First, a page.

- Sealant reached end of its service life.
- Compatibility issues with adjacent materials (e. g. gaskets)
- Exposure to aggressive chemicals
- Insufficient surface preparation (loss of adhesion
Following steps should be done:
- Remove old sealant. Up to 0.5 mm of the old sealant can be left on the sur-face if the substrate and the adhesion are still in good shape.
- Make sure that the substrate & joint flanks are still strong. In areas with adhesion loss, mechanical cleaning of the bonding area is mandatory.
- In order to ensure long-term durability and tightness of the newly sealed joint both the substrate surfaces as well as the old sealant residues should be pre-treated using the primer recommended.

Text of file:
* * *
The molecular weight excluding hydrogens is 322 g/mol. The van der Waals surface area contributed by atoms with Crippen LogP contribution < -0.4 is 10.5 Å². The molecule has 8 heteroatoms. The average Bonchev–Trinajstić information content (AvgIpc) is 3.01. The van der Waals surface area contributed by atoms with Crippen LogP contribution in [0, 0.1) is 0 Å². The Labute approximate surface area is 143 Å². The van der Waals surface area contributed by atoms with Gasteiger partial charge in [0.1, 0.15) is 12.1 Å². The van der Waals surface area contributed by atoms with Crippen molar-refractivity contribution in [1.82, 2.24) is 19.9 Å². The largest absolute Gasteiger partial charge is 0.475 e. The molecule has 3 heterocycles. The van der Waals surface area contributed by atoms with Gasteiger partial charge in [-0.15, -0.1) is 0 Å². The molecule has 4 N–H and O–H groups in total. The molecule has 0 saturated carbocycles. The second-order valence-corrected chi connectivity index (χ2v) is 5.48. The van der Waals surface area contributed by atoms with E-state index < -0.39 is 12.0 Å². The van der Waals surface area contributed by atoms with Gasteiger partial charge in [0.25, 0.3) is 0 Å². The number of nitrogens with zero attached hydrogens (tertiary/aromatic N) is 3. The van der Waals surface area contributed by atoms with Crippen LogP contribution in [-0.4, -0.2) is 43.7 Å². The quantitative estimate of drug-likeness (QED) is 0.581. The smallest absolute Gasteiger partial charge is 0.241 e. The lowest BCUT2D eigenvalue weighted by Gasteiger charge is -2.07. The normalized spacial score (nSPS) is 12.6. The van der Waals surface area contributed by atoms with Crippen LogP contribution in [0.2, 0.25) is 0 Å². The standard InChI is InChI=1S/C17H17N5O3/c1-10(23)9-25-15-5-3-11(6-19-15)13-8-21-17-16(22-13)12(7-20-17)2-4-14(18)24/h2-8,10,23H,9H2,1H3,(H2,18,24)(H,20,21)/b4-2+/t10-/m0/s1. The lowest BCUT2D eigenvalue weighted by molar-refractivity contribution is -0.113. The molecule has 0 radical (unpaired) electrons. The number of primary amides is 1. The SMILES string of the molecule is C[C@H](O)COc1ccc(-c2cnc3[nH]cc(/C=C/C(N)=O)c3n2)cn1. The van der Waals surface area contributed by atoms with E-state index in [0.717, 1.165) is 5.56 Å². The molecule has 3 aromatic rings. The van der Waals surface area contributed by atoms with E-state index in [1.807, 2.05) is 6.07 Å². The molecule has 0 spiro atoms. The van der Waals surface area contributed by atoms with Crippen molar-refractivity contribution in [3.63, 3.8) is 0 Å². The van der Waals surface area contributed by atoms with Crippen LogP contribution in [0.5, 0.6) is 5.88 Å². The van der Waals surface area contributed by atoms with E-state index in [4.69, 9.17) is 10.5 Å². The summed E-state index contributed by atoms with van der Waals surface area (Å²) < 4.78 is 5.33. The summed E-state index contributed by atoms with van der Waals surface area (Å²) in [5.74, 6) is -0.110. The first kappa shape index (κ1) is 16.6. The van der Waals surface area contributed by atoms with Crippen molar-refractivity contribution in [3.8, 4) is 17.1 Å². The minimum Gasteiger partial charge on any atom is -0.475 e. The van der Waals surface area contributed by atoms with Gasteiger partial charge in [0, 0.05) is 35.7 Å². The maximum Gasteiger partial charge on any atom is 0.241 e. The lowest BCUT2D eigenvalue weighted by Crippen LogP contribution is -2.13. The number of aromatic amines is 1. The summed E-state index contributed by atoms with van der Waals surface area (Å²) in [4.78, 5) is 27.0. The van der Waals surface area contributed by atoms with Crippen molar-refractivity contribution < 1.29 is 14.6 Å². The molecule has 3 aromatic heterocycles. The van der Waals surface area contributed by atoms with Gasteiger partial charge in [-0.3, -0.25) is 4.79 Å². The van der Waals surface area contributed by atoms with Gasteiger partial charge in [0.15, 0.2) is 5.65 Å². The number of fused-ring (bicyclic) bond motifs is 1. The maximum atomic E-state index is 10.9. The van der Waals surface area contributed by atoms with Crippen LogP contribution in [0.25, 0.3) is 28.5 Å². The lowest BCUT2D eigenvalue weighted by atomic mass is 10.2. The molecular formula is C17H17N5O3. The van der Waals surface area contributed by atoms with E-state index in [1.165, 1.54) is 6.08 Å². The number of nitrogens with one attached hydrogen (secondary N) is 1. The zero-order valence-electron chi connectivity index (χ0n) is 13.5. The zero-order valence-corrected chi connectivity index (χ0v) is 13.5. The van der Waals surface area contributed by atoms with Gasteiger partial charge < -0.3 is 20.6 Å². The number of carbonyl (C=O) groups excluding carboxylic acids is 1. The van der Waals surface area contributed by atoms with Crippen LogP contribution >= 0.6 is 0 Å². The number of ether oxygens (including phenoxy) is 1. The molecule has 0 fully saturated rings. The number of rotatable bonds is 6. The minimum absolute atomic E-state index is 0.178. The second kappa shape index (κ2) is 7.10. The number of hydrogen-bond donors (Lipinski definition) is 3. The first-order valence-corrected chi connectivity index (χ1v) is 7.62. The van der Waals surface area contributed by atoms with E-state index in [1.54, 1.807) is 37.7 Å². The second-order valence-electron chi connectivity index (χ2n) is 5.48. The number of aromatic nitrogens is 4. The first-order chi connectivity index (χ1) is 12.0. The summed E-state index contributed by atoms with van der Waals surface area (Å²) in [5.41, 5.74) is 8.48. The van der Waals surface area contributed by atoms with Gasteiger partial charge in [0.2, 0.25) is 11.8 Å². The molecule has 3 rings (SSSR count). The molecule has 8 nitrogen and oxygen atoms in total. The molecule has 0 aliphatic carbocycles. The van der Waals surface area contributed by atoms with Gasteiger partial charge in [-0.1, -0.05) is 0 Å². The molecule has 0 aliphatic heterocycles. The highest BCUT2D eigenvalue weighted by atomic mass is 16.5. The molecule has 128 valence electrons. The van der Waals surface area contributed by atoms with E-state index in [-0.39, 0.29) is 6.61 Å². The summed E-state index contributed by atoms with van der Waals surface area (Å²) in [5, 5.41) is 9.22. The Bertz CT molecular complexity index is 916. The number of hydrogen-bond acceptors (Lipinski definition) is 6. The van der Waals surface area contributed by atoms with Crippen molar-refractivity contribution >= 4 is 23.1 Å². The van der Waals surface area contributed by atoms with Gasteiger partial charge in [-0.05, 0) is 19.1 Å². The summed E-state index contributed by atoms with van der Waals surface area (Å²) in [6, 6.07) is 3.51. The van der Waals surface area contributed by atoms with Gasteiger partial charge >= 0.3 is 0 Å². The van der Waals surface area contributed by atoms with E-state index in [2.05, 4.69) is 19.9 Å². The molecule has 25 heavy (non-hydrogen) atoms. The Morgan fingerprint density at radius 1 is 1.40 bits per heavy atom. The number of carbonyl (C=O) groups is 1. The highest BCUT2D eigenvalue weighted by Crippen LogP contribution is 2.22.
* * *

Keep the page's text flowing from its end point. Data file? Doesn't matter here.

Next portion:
- Use the same sealant technology as before. Replace polyurethane with polyurethane, silicone with silicone, etc. If the reason for sealant replacement is some kind of incompatibility with the substrate or any adjacent material check with your Supex repre-sentative for a compatible solution